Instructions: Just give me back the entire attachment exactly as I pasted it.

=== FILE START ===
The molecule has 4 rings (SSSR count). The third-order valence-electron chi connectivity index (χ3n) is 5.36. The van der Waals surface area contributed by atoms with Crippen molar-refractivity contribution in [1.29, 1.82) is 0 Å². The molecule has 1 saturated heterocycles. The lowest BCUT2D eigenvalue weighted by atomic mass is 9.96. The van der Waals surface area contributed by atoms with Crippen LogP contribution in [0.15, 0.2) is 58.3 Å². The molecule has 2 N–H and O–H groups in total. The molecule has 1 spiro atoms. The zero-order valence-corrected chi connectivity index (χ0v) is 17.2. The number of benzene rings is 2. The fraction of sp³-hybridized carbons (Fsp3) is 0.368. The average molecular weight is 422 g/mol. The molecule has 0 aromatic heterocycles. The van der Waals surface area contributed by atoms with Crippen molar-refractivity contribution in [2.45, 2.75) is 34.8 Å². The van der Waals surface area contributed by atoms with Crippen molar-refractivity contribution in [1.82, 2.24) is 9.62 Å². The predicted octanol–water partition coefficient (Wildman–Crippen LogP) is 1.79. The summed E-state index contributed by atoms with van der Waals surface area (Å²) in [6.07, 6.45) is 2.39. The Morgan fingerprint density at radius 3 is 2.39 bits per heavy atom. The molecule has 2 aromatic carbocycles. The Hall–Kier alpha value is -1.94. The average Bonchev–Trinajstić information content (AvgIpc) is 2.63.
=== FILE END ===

The molecule has 4 rings (SSSR count). The third-order valence-electron chi connectivity index (χ3n) is 5.36. The van der Waals surface area contributed by atoms with Crippen molar-refractivity contribution in [1.29, 1.82) is 0 Å². The molecule has 1 saturated heterocycles. The lowest BCUT2D eigenvalue weighted by atomic mass is 9.96. The van der Waals surface area contributed by atoms with Crippen LogP contribution in [0.15, 0.2) is 58.3 Å². The molecule has 2 N–H and O–H groups in total. The molecule has 1 spiro atoms. The zero-order valence-corrected chi connectivity index (χ0v) is 17.2. The number of benzene rings is 2. The fraction of sp³-hybridized carbons (Fsp3) is 0.368. The average molecular weight is 422 g/mol. The molecule has 0 aromatic heterocycles. The van der Waals surface area contributed by atoms with Crippen molar-refractivity contribution in [2.45, 2.75) is 34.8 Å². The van der Waals surface area contributed by atoms with Crippen molar-refractivity contribution in [1.82, 2.24) is 9.62 Å². The predicted octanol–water partition coefficient (Wildman–Crippen LogP) is 1.79. The summed E-state index contributed by atoms with van der Waals surface area (Å²) in [6.07, 6.45) is 2.39. The Morgan fingerprint density at radius 3 is 2.39 bits per heavy atom. The molecule has 2 aromatic carbocycles. The Hall–Kier alpha value is -1.94. The average Bonchev–Trinajstić information content (AvgIpc) is 2.63.